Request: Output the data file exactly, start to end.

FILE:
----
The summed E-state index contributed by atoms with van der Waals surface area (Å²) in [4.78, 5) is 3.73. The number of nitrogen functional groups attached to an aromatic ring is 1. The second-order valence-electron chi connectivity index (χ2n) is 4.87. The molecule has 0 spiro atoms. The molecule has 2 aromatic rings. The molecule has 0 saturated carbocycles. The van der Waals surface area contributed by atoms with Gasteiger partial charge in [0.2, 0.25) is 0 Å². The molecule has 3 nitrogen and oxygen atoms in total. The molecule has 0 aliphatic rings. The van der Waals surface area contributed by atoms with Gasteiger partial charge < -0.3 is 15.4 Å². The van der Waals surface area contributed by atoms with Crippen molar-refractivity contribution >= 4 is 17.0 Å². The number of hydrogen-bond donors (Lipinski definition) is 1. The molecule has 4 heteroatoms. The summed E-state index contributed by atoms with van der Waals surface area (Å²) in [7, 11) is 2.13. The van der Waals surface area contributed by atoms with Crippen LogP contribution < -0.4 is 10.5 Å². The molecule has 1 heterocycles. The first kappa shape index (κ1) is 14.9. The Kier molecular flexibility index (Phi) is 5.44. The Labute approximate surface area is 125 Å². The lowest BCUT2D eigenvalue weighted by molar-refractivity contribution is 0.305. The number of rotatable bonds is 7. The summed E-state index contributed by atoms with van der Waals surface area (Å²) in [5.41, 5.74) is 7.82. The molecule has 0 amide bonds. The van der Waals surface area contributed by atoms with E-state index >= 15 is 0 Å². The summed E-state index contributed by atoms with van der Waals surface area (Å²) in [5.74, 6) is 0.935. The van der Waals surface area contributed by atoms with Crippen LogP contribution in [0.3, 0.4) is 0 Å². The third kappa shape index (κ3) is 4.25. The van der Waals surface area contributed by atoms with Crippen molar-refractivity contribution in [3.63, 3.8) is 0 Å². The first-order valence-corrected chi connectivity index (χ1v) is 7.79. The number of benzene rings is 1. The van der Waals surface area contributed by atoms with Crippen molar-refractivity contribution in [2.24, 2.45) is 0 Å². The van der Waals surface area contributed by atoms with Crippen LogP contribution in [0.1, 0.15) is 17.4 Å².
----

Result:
The summed E-state index contributed by atoms with van der Waals surface area (Å²) in [4.78, 5) is 3.73. The number of nitrogen functional groups attached to an aromatic ring is 1. The second-order valence-electron chi connectivity index (χ2n) is 4.87. The molecule has 0 spiro atoms. The molecule has 2 aromatic rings. The molecule has 0 saturated carbocycles. The van der Waals surface area contributed by atoms with Gasteiger partial charge in [0.2, 0.25) is 0 Å². The molecule has 3 nitrogen and oxygen atoms in total. The molecule has 0 aliphatic rings. The van der Waals surface area contributed by atoms with Gasteiger partial charge < -0.3 is 15.4 Å². The van der Waals surface area contributed by atoms with Crippen molar-refractivity contribution >= 4 is 17.0 Å². The number of hydrogen-bond donors (Lipinski definition) is 1. The molecule has 4 heteroatoms. The summed E-state index contributed by atoms with van der Waals surface area (Å²) in [7, 11) is 2.13. The van der Waals surface area contributed by atoms with Crippen LogP contribution < -0.4 is 10.5 Å². The molecule has 1 heterocycles. The first kappa shape index (κ1) is 14.9. The Kier molecular flexibility index (Phi) is 5.44. The Labute approximate surface area is 125 Å². The lowest BCUT2D eigenvalue weighted by molar-refractivity contribution is 0.305. The number of rotatable bonds is 7. The summed E-state index contributed by atoms with van der Waals surface area (Å²) in [5.41, 5.74) is 7.82. The molecule has 0 amide bonds. The van der Waals surface area contributed by atoms with E-state index >= 15 is 0 Å². The summed E-state index contributed by atoms with van der Waals surface area (Å²) in [5.74, 6) is 0.935. The van der Waals surface area contributed by atoms with Crippen LogP contribution in [0.3, 0.4) is 0 Å². The third kappa shape index (κ3) is 4.25. The van der Waals surface area contributed by atoms with Crippen molar-refractivity contribution in [3.63, 3.8) is 0 Å². The first-order valence-corrected chi connectivity index (χ1v) is 7.79. The number of benzene rings is 1. The van der Waals surface area contributed by atoms with Crippen molar-refractivity contribution in [2.24, 2.45) is 0 Å². The van der Waals surface area contributed by atoms with Crippen LogP contribution in [0.1, 0.15) is 17.4 Å².